TikTok trafficking ring a sign of risky digital spaces | The Daily Star
12:00 AM, June 10, 2021 / LAST MODIFIED: 12:00 AM, June 10, 2021


TikTok trafficking ring a sign of risky digital spaces

The authorities’ priority must be online safety, not the policing of free speech on social media

A police investigation into the rape and torture of a Bangladeshi woman in India has revealed a sinister network of human trafficking operating within the country. In a recent press briefing, the Dhaka Metropolitan Police (DMP) confirmed that a transnational gang involving some Bangladeshis has been trafficking young girls, using the social networking platform TikTok, and forcing them into sex work in India.

While this is hardly the first case of transnational sex trafficking in Bangladesh—according to anti-human trafficking NGOs, around 500,000 Bangladeshi women and children aged between 12-30 years have been illegally sent to India over the last decade—this is likely the first known instance of trafficking on this scale occurring via TikTok. Police also found a Facebook group where the young people meeting on TikTok were added—after befriending the victims, gang members offered them well-paid jobs in India and eventually trafficked them via border districts.

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This incident has, beyond a doubt, proven just how unsafe online spaces can be for children and young people who are not well-versed in navigating such spaces. TikTok's privacy issues have been questioned for a while now, since it is a platform where all the content is open to the public. In 2019, it was given a record USD 5.7 million fine by the US Federal Trade Commission for mishandling children's data. However, as previous attempts to regulate online platforms have shown, the use of VPNs means that it is almost impossible to restrict usage, regardless of what country you are in. Experts opine that the only solution is to improve digital literacy and spread awareness in order to ensure safety in digital spaces.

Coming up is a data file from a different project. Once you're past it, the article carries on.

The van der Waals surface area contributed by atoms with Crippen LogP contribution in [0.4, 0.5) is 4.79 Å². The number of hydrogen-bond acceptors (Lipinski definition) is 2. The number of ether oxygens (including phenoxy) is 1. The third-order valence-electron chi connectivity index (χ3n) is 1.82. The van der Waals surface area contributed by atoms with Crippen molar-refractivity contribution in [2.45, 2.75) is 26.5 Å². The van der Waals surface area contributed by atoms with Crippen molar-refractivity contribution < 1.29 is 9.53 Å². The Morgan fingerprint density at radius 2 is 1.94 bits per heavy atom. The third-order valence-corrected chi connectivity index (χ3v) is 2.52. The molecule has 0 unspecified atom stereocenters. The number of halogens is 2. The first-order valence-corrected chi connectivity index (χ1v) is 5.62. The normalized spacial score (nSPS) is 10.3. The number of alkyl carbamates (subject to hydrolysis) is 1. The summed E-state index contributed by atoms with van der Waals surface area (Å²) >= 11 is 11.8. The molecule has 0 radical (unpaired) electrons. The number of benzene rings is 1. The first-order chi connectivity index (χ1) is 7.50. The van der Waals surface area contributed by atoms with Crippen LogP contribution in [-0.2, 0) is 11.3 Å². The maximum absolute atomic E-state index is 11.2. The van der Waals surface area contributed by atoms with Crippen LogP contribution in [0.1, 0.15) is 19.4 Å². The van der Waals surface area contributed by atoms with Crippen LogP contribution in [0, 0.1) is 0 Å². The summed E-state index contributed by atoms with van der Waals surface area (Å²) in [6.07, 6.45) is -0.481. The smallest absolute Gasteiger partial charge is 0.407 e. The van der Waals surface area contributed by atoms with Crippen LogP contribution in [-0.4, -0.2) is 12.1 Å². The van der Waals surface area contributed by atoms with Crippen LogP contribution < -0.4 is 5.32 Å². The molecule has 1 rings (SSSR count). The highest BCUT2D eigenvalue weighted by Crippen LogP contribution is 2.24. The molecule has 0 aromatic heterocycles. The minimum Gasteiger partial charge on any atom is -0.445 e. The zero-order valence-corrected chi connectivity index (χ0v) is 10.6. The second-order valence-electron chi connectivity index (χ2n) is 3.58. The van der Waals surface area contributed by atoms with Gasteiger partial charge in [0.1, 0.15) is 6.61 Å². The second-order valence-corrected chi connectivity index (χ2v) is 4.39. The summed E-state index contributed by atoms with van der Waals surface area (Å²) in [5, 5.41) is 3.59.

The easy access of this trafficking network to its victims—the gang targeted school and college students, and sometimes young housewives—demonstrates a glaring gap in digital literacy and digital safety in Bangladesh. The authorities must launch a long-term and comprehensive awareness programme to target this gap in knowledge, ensuring that not only children and young people but also their guardians are aware of the pitfalls of the Internet, the potential of being "groomed" by online friends and the importance of protecting their privacy online. The country's Cyber Security and Crimes Division and Anti-Trafficking Monitoring Cell must also be more vigilant. One of the arrested members of the ring admitted to investigators that he had trafficked nearly 1,000 women in the last eight years, so why are we only investigating this now?

It is reprehensible that traffickers are being allowed to operate online so freely, selling young girls into slavery and torture after meeting them on social media, whereas journalists and conscientious citizens are being arrested under the draconian Digital Security Act for exercising their right to freedom of speech on the same platforms. It is clear that the authorities have got the wrong end of the stick when it comes to policing the digital world. They must ensure they get it right before more young women become victims of trafficking.

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